The Bishop of Chester quoted novelist DH Lawrence during a debate on pornography in the House of Lords with a description of it as ‘ugly, squalid, dirty sex’.
Rt Rev Dr Peter Forster opened the 2.5 hour debate on the impact of pornography on society after his subject was drawn out in a ballot.
Bishop Peter, who has long-held concerns about modern attitudes towards sexuality, condemned the now defunct Chester lap dancing club Platinum Lounge when it moved to full nudity.
He began by telling his peers: “I can say that my first-hand knowledge of pornography is very limited. Of the range of vices available to me, I have been tempted by most, but not in any significant way by pornography. If the statistics are to be believed, that makes me a rather unusual, if not exotic, creature.”
Bishop Peter said clergy in his own Chester Diocese had even been prosecuted for looking at illegal images.
He explained: “Pornography is a very widespread feature of western society, especially since the advent of the internet age. In my ministry I have come across addiction to pornography as a factor in individual marriage breakdown. As a Bishop, I have had two of my clergy prosecuted for downloading child sexual abuse images, usually called child pornography. Both these priests were given custodial sentences and both are unlikely ever again to exercise the Christian ministry for which they were trained.”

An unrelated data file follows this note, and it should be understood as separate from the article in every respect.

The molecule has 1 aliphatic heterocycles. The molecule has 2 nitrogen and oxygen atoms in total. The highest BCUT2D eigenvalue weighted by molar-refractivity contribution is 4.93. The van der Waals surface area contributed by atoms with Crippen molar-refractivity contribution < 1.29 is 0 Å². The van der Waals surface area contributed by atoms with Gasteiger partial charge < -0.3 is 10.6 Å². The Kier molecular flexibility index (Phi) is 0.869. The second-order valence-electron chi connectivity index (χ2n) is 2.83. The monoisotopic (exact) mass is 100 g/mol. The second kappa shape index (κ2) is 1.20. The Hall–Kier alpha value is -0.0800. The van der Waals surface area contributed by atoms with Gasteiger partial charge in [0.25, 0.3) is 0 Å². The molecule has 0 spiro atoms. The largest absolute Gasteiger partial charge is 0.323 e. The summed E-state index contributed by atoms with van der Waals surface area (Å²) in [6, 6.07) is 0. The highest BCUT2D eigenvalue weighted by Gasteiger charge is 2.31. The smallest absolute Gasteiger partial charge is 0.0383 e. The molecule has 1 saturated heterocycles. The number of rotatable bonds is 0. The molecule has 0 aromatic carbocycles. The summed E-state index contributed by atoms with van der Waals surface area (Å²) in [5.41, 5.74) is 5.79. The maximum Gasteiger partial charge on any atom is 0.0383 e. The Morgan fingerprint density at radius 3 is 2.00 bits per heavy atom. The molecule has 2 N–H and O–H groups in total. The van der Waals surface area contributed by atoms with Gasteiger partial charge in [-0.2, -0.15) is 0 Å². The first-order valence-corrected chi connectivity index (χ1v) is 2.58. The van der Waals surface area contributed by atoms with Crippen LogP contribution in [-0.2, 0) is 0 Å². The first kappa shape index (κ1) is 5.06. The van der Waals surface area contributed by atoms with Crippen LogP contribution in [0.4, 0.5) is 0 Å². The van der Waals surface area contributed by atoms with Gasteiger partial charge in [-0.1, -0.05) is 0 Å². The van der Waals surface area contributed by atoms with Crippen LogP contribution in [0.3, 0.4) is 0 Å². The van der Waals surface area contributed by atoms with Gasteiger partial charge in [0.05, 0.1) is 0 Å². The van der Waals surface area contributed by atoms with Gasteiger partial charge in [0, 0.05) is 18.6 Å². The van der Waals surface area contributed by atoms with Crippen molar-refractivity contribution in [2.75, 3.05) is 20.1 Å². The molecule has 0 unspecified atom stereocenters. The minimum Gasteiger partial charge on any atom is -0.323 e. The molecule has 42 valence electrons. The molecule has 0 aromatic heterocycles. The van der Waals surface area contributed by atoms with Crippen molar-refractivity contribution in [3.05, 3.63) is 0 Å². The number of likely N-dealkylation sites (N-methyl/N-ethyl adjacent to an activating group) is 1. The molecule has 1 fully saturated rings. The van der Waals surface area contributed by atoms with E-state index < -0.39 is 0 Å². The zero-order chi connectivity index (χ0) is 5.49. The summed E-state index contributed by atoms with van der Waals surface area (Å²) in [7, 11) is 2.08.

Offering an insight into his core beliefs, he commented: “The underlying problem with pornography is that in particularly significant and sensitive areas of human life it encourages people to view other people simply or primarily as objects to be used and discarded.“
And while society had recognised the need to have vigorous procedures to protect children from abuse and harm, young people were ‘still exposed to much damaging material which presents them with distorted images of life’.
Bishop Peter, who asked what the government was doing to engage with public policy challenges emanating from pornography addiction, questioned in a statement afterwards whether it was right for the Government to strike a position of ‘neutrality’ in the face of the ‘obvious damage and dangers of adult use of pornography’.
“There is growing evidence of a direct and potentially permanent impact upon the brain itself, which provides a biological aspect to the phenomenon of addiction to pornography,” he told The Lords.
“The brain is affected biologically and a ‘new normal’ emerges. There is then (exactly as with drugs) often a quest for increased exposure, for increased stimulation and for more extreme images to arouse interest and retain attention.”